For some reason, the FBI believed it was important to have all the details of people who read a news story about the shoot out. We guess it is the assumption that people who read stuff on the internet will be supportive of every crime they read about.
On Friday, USA Today reported that it's "fighting a subpoena from the FBI demanding records that would identify readers of a February story" about a Southern Florida shooting that killed two of the investigative agency's agents and wounded three others.
In a motion filed in federal district court in Washington, DC asking a judge to quash the subpoena, Gannett, USA Today's parent company, said the effort is not only unconstitutional but also violates the Justice Department's own rules.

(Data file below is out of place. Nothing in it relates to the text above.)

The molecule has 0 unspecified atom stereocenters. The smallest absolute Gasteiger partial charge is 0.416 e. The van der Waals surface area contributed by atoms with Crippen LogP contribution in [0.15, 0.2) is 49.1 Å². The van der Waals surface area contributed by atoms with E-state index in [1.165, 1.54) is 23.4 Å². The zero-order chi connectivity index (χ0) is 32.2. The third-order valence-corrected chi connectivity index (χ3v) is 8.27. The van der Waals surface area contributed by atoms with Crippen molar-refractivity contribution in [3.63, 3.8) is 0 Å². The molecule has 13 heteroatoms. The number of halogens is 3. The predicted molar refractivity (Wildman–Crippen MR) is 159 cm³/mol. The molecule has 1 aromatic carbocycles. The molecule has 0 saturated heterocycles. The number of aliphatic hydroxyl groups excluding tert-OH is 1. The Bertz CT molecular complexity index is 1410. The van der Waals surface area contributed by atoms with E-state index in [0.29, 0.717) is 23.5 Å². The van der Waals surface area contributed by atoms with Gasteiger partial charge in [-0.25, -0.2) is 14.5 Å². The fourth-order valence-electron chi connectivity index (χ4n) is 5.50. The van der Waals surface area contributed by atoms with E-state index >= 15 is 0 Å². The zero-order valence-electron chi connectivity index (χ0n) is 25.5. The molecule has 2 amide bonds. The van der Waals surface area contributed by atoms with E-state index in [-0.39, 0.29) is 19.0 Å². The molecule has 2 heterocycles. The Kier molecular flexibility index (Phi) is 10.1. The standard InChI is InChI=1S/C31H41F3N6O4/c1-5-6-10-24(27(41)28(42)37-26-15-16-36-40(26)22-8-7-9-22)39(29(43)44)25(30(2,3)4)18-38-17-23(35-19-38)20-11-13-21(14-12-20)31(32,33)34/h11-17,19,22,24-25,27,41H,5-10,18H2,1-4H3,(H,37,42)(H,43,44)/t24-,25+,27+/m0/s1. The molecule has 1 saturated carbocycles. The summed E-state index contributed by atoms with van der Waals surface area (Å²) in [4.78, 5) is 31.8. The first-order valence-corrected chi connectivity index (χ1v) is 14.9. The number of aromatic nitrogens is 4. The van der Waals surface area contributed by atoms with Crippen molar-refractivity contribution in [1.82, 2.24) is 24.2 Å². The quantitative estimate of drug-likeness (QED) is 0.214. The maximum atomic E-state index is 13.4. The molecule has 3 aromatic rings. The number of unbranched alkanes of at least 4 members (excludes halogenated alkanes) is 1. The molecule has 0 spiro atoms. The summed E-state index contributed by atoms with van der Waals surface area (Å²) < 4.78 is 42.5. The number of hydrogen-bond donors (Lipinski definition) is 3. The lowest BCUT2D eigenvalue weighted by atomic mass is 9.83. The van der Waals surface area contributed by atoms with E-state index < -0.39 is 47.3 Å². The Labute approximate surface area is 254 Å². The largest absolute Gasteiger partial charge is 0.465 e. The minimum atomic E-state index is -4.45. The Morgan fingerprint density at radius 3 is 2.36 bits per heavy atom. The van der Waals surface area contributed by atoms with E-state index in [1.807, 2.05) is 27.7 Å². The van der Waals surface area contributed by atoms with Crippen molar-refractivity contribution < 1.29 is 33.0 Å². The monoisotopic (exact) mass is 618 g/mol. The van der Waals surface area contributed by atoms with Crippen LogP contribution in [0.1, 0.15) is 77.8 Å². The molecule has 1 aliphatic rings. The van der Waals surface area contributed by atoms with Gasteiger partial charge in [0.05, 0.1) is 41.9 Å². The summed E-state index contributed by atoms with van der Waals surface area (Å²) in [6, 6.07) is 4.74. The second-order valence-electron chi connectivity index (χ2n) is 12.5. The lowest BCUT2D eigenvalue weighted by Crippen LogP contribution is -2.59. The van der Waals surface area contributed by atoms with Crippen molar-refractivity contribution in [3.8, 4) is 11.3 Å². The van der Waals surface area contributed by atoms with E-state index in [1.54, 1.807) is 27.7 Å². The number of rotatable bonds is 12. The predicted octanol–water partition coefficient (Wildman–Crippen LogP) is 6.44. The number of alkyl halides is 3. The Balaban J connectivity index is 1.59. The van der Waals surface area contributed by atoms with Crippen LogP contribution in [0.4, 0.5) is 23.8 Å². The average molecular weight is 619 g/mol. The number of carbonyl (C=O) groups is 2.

The subpoena, issued in April, demands the production of records containing IP addresses and other identifying information "for computers and other electronic devices" that accessed the story during a 35-minute time frame starting at 8:03 p.m. on the day of the shooting.
Maribel Perez Wadsworth, USA Today's publisher, said in a statement: "Being forced to tell the government who reads what on our websites is a clear violation of the First Amendment. The FBI's subpoena asks for private information about readers of our journalism."